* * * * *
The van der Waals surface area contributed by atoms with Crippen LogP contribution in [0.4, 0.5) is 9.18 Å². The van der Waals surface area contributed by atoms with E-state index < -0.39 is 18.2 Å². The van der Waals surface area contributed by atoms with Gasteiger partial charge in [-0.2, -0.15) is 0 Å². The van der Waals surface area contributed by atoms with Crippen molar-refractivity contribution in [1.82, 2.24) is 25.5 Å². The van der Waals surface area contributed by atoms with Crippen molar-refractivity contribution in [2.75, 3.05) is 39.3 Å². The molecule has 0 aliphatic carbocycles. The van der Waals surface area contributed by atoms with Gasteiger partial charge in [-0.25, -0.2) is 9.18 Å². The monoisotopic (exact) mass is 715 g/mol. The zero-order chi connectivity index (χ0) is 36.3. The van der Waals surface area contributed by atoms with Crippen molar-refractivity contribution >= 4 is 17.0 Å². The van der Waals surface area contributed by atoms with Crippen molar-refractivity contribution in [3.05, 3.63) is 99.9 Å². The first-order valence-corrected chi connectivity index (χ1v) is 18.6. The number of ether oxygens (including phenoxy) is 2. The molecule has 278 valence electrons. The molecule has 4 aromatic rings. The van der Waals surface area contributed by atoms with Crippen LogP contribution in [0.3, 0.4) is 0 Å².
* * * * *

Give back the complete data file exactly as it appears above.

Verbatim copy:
The van der Waals surface area contributed by atoms with Crippen LogP contribution in [0.4, 0.5) is 9.18 Å². The van der Waals surface area contributed by atoms with E-state index < -0.39 is 18.2 Å². The van der Waals surface area contributed by atoms with Gasteiger partial charge in [-0.2, -0.15) is 0 Å². The van der Waals surface area contributed by atoms with Crippen molar-refractivity contribution in [1.82, 2.24) is 25.5 Å². The van der Waals surface area contributed by atoms with Crippen molar-refractivity contribution in [2.75, 3.05) is 39.3 Å². The molecule has 0 aliphatic carbocycles. The van der Waals surface area contributed by atoms with Gasteiger partial charge in [-0.25, -0.2) is 9.18 Å². The monoisotopic (exact) mass is 715 g/mol. The zero-order chi connectivity index (χ0) is 36.3. The van der Waals surface area contributed by atoms with Crippen molar-refractivity contribution >= 4 is 17.0 Å². The van der Waals surface area contributed by atoms with Crippen molar-refractivity contribution in [3.05, 3.63) is 99.9 Å². The first-order valence-corrected chi connectivity index (χ1v) is 18.6. The number of ether oxygens (including phenoxy) is 2. The molecule has 278 valence electrons. The molecule has 4 aromatic rings. The van der Waals surface area contributed by atoms with Crippen LogP contribution in [0.3, 0.4) is 0 Å².